Of course, the barrel on these is a quite separate part to the overlever casing which contains it, so there is probably a bit more scope for its position to vary and get poor sealing.


  5. The Engineer in me had to respond to the use of an o-ring:
    Since pressure is internal to ID the o-ring will stretch and loose some of its width and proper crush or compression when the breech is closed is essential. Compression set will cause the seal in a breech to leak over time. But an o-ring will leak sooner due to set than a square ring that was the original seal.
    To properly size an o-ring and the shim you also need to add the gap between the barrel and the block. That size o-ring needs a crush between 0.020 and 0.032 inch for it to seal properly. So if the breech gap is 0.015 inch plus depth of the groove of 0.0975.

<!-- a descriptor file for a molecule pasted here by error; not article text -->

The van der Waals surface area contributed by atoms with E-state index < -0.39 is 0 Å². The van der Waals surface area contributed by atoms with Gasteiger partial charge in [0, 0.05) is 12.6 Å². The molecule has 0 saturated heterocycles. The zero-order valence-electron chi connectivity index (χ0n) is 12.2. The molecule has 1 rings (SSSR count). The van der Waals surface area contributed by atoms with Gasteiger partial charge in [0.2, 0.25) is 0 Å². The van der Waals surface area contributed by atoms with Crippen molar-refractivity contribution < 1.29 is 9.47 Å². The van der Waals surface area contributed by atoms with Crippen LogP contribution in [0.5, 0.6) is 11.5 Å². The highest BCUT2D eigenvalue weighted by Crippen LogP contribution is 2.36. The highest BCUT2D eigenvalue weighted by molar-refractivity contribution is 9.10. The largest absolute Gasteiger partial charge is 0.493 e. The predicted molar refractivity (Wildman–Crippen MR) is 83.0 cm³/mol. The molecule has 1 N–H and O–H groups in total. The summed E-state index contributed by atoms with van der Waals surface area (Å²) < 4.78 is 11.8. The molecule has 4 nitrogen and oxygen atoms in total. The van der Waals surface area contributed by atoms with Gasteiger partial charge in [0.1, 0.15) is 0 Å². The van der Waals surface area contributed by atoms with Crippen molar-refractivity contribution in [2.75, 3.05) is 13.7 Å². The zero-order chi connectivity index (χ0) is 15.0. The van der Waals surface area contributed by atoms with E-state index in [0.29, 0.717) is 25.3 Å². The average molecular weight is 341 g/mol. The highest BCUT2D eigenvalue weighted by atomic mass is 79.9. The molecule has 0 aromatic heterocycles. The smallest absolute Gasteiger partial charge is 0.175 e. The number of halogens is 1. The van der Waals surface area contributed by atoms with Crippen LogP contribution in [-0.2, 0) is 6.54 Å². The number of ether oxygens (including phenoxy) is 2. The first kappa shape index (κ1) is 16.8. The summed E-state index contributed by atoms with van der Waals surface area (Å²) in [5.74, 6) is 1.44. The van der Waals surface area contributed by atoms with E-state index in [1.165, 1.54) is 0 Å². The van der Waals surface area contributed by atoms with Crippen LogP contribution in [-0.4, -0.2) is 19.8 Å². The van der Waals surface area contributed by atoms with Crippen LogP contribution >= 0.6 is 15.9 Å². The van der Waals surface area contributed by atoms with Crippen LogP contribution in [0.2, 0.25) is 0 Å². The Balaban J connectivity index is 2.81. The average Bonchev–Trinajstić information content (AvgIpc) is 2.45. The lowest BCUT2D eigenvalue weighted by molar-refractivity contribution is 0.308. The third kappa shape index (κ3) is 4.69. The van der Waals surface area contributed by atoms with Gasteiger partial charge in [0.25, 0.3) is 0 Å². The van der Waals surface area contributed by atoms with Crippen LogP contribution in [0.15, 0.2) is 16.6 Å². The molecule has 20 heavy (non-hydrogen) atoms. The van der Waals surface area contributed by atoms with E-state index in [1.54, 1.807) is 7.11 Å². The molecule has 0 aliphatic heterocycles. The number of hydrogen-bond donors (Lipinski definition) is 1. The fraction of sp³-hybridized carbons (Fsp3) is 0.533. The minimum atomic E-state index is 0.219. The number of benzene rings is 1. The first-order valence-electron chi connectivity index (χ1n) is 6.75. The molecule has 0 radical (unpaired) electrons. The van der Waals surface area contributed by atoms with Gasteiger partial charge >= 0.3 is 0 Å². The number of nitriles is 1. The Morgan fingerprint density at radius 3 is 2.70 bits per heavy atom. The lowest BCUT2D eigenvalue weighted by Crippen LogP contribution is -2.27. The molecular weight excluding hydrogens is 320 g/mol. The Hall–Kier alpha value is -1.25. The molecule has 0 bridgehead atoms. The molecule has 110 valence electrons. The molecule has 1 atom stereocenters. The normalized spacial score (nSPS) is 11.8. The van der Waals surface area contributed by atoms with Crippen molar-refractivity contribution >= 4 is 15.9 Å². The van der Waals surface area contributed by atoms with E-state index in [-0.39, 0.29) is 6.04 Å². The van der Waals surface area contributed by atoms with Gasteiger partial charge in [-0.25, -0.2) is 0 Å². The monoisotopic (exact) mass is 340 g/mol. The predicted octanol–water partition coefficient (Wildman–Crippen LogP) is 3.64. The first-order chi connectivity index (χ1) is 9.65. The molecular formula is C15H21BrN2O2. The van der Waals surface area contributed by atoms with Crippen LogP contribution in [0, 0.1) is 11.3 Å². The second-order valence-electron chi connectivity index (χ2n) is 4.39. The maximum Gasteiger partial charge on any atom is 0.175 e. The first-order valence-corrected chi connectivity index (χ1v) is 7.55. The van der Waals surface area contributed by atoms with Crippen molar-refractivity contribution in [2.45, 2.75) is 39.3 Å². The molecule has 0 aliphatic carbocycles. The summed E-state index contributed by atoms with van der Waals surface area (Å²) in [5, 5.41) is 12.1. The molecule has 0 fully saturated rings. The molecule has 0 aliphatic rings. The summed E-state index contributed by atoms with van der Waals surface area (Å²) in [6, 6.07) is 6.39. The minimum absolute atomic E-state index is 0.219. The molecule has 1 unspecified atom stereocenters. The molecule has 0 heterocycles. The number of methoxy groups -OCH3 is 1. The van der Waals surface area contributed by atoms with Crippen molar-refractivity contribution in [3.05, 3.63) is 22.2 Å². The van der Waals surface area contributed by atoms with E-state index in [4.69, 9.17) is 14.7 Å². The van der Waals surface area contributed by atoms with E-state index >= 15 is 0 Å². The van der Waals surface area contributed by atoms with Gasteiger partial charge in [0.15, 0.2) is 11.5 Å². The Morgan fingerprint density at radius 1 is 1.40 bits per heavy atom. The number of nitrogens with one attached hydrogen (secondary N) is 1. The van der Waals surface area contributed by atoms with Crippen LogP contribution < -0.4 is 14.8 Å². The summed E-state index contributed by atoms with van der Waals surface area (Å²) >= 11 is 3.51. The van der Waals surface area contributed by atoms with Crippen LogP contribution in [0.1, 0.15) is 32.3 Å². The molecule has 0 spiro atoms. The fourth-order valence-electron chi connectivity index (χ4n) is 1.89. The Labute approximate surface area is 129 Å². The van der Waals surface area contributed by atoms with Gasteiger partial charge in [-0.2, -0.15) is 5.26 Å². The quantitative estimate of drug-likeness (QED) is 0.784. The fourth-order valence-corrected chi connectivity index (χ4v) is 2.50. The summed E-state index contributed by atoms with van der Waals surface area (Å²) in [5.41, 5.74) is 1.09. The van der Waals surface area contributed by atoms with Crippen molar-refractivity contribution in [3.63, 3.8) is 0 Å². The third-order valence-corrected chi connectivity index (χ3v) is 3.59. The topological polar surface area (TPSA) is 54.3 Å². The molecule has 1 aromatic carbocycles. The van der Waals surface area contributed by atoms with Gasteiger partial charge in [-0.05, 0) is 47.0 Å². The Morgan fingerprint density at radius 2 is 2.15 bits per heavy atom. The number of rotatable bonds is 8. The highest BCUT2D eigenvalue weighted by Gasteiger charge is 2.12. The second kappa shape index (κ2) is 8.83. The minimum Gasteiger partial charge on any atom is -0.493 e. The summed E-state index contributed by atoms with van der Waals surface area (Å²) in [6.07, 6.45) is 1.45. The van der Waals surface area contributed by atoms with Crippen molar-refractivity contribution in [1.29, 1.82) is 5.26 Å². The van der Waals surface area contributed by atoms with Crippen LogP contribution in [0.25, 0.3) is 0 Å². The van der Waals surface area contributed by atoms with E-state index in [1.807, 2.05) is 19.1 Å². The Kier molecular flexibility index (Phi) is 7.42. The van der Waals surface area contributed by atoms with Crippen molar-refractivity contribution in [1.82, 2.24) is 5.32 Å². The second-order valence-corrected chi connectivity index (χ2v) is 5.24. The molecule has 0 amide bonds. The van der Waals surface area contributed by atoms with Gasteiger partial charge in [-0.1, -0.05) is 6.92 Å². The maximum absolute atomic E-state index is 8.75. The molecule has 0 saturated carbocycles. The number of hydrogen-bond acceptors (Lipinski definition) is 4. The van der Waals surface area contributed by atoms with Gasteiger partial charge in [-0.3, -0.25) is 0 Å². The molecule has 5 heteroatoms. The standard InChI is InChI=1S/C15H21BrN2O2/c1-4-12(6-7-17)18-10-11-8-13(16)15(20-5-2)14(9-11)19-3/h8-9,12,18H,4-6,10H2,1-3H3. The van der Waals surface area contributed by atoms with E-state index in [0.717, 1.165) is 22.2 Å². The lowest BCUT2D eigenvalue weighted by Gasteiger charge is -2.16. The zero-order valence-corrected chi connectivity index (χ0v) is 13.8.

Depth + actual gap + crush – actual o-ring thickness = shim
    0.0975 + 0.015 + 0.025 – 0.0984 = 0.039 inches

    For o-ring / seal removal, I typically use a small brass welding rod bent, hammered and smoothed into the shape required for the particular seal. Unlike a steel pick, brass is less likely to tear or damage the seal during the removal process.

    Did you use any silicone oil or grease on the plastic or paper shim or the o-ring?

    page 4-18.

    • Great info. I’m saving your comment for future reference. Could you elaborate on the tool you fashion for removals? Is it flat like a miniature butter or putty knife or pointed like a bricklayer trowel?

      • I need to make a new one since I’ve misplaced / loss it in various moves across my career. I’ve used a piece of copper recently when I needed to remove an o-ring and that was not stiff enough to easily remove the o-ring. So, I’m order some new 1/16 inch brass rod soon and will post a picture or several to show everyone.

  6. BB,

    About the Diana 240 page on PA, that was what I thought at first as well. However, you can ‘preorder,’ which I assume PA would cancel with a full refund if anybody ever done that. So, nobody is in fault here. I bet PA will sell two forty one day and update the page accordingly. That must be why they still keep the page ‘active.’ Here, AI could’ve helped.


  7. BB,